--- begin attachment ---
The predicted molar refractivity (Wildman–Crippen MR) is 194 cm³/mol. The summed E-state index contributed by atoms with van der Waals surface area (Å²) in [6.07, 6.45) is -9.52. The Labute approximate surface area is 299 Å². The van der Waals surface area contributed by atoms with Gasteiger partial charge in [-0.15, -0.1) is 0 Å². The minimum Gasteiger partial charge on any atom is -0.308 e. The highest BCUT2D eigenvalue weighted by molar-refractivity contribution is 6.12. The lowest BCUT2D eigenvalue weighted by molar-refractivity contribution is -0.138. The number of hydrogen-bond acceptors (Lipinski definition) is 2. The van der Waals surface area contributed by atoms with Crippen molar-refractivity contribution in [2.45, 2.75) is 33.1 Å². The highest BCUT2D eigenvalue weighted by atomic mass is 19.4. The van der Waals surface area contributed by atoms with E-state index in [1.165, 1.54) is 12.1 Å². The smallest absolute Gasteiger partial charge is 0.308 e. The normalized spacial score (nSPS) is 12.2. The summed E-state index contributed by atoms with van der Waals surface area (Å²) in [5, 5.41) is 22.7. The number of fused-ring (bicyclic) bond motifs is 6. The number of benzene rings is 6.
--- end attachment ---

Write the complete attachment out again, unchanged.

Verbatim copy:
The predicted molar refractivity (Wildman–Crippen MR) is 194 cm³/mol. The summed E-state index contributed by atoms with van der Waals surface area (Å²) in [6.07, 6.45) is -9.52. The Labute approximate surface area is 299 Å². The van der Waals surface area contributed by atoms with Gasteiger partial charge in [-0.15, -0.1) is 0 Å². The minimum Gasteiger partial charge on any atom is -0.308 e. The highest BCUT2D eigenvalue weighted by molar-refractivity contribution is 6.12. The lowest BCUT2D eigenvalue weighted by molar-refractivity contribution is -0.138. The number of hydrogen-bond acceptors (Lipinski definition) is 2. The van der Waals surface area contributed by atoms with Crippen molar-refractivity contribution in [2.45, 2.75) is 33.1 Å². The highest BCUT2D eigenvalue weighted by atomic mass is 19.4. The van der Waals surface area contributed by atoms with E-state index in [1.165, 1.54) is 12.1 Å². The smallest absolute Gasteiger partial charge is 0.308 e. The normalized spacial score (nSPS) is 12.2. The summed E-state index contributed by atoms with van der Waals surface area (Å²) in [5, 5.41) is 22.7. The number of fused-ring (bicyclic) bond motifs is 6. The number of benzene rings is 6.